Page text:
Administrative History

The government of New Netherland, as defined by the Dutch West India Company (WIC), consisted of the director of the colony assisted by a council, comprised of his commissary, secretary, schout (an appointed law enforcement officer with the combined duties of a sheriff and prosecuting attorney), and any skippers in port at the time. This body carried out all executive, legislative, and judicial functions of government, with the exception of matrimonial rites, settlement of estates including those of persons dying intestate, and administration of contracts.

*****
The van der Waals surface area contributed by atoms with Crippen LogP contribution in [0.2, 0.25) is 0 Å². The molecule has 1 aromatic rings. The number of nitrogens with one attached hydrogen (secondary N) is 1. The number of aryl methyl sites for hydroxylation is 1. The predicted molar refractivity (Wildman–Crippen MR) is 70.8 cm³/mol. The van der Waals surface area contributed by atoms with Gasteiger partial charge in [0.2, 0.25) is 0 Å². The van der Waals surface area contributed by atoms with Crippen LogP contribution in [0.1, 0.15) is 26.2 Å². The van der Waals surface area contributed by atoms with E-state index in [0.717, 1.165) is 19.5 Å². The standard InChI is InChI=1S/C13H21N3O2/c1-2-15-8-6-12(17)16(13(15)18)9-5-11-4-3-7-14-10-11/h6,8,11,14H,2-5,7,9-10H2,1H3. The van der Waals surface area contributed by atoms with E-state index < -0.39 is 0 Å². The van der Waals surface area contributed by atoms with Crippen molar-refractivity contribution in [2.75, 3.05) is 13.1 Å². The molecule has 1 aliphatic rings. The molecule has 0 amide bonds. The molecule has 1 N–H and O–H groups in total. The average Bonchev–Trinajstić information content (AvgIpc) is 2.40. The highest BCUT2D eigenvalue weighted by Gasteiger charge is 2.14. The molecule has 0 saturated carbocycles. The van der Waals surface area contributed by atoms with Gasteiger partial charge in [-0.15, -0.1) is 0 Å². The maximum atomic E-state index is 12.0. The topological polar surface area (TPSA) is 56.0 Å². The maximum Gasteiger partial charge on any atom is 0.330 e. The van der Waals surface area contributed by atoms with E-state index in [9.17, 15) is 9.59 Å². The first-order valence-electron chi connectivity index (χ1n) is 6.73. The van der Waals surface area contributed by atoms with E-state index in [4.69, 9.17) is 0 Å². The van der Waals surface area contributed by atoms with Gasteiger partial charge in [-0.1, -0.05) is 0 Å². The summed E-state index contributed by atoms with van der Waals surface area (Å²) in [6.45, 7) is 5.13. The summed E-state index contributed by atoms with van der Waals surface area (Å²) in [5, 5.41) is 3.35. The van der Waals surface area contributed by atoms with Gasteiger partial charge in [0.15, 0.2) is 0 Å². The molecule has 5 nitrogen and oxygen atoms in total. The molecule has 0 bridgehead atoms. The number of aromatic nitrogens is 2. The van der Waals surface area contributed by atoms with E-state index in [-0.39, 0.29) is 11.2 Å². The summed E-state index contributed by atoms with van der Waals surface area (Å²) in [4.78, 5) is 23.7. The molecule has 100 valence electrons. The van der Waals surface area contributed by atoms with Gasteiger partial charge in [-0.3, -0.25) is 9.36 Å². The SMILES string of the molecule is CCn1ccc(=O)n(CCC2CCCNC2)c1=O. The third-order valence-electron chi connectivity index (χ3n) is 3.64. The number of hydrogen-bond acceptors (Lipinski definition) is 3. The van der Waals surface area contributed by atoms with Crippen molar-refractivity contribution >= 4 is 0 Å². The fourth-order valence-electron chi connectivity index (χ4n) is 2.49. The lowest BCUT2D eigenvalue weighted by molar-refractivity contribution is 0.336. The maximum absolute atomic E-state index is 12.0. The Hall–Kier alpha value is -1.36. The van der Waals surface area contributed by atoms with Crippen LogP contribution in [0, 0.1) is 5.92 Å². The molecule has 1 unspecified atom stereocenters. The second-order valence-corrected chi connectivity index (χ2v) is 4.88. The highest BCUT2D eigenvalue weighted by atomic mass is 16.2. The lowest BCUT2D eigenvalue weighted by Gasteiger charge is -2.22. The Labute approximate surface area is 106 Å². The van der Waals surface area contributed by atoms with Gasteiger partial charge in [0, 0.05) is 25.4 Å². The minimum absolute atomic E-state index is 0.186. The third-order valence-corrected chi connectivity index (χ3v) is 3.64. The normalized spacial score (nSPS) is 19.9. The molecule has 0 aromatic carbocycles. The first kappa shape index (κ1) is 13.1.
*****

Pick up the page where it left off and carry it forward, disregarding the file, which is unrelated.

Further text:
Beginning in 1653, when New Amsterdam received its charter as a municipality, the council served as a court of appeal for New Amsterdam and other jurisdictions and concentrated on executive matters such as making appointments, issuing proclamations, passing ordinances, replying to petitions, and corresponding with governments of neighboring colonies.

Laws and ordinances enacted by the council in Manhattan were adhered to by all communities in New Netherland unless specific to one locality. By 1658 communities were required to post WIC ordinances in their jurisdictions and submit their own ordinances for approval by the council on Manhattan. The council on Manhattan had to submit its own ordinances to the WIC directors in Amsterdam for approval.